• File photo: Flags at an Australia Day parade (AAP)Source: AAP
Greens leader Richard Di Natalie says his party will prioritise changing the date of Australia Day with a major campaign to abandon January 26, despite the government's stance.
15 Jan 2018 - 4:31 PM  UPDATED 15 Jan 2018 - 5:28 PM

Less than a week out from January 26, the national debate on changing the date of Australia Day is rapidly building up. 

Greens leader Richard Di Natale echoed the sentiment felt by many as he announced his party will make changing the date a priority, reiterating that the day on which Australia currently chooses to celebrate its national day represents pain and suffering for many First Australians.

"We have a day on January 26 that marks the commemoration of the arrival of the First Fleet and it's a day that represents an act of dispossession, an act of theft," he said. 

"It's a day that represents the beginning of an ongoing genocide, the slaughter of so many Aboriginal people." 

The Greens will write to more than 100 of their local councillors across the nation urging them to agitate and follow the lead of the Yarra and Darebin councils in Victoria, which axed their Australia Day celebrations.

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But the government was firm in continuing its stance to reject any calls to change the date, which has previously responded to councils' decisions to scrap Australia Day celebrations by stripping them of their power to hold citizenship ceremonies.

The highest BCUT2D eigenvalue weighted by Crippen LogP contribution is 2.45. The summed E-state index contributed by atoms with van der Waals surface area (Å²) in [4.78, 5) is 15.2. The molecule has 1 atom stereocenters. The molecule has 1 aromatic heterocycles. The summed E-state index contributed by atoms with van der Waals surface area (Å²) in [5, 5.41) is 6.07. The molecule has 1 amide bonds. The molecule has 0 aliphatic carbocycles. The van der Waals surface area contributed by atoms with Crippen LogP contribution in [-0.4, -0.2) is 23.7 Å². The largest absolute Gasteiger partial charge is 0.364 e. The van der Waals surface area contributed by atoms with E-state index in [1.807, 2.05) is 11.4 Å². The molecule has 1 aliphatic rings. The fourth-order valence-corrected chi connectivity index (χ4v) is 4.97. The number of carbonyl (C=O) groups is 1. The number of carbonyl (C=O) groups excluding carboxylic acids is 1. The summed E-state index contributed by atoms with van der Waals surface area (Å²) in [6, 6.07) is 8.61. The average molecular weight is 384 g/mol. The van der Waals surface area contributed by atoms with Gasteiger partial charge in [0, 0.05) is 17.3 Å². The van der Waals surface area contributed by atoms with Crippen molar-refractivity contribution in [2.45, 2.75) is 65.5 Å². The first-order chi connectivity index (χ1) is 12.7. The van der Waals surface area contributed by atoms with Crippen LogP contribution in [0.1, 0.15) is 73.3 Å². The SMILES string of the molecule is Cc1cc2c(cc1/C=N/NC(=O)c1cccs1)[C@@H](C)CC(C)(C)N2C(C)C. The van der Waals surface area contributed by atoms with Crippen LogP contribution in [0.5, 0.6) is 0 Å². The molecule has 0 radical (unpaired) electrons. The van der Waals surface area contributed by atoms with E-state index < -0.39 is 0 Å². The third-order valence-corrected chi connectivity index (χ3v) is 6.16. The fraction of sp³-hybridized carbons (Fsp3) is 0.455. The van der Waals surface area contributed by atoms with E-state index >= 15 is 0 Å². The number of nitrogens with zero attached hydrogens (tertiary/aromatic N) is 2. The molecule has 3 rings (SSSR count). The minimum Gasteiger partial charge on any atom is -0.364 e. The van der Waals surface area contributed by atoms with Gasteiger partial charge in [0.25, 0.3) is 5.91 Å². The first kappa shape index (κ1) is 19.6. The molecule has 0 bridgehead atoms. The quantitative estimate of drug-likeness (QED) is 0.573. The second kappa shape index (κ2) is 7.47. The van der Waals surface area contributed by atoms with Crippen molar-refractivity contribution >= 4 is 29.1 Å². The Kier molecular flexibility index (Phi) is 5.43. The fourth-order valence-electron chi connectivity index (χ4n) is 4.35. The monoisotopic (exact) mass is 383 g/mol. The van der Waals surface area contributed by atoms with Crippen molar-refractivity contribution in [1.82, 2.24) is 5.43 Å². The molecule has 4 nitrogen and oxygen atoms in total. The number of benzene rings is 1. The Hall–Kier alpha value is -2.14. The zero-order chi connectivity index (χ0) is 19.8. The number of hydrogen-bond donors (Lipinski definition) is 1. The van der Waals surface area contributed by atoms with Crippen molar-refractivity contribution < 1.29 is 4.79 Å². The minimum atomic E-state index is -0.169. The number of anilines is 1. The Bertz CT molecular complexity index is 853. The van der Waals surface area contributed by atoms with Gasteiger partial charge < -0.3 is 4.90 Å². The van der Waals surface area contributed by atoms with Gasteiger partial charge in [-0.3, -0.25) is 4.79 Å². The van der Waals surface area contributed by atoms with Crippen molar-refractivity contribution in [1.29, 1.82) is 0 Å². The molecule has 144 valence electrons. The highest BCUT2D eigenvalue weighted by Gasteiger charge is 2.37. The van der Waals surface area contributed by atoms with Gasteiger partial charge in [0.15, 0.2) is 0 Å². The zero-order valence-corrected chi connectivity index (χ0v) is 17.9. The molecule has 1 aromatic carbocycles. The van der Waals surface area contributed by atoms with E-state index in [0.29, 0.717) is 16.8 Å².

Prime Minister Malcolm Turnbull said he's disappointed by those who want to change the date of Australia Day.

"Seeking to take a day that unites Australia and Australians and turn it into one that would divide us." he said in a Facebook video. 

"We recognise that the history of European settlement has been complex and tragic for Indigenous Australians, we recognise all the complexities and challenges of our history. But above all we recognise and we celebrate our acheivements as Australians," he said.  

"A free country debates its history, it does not deny it." 

Deputy Prime Minister Barnaby Joyce criticised the Greens for throwing their support behind the campaign. 

"They dwell in the philosophical, we build the things that actually make our nation stronger," he told reporters in Parkes. 

"We are the building inland rail, they are talking about Australia day. We're building the Regional Investment Corporation, they think that Lachlan Macquarie and Captain Cook were bad buggers" he said.  

Mr Joyce said he did not support changing Australia Day, and that he's 'at ease of Australia Day,' and he is 'very proud of Australia Day.' 

His comments were backed up by former Prime Minister Tony Abbott who tweeted 'there are 364 other days a year for the Greens to be politically correct,' and why can't they [the Greens] just accept it. 

NSW Multicultural Minister Ray Williams said the move to abandon January 26 is un-Australian.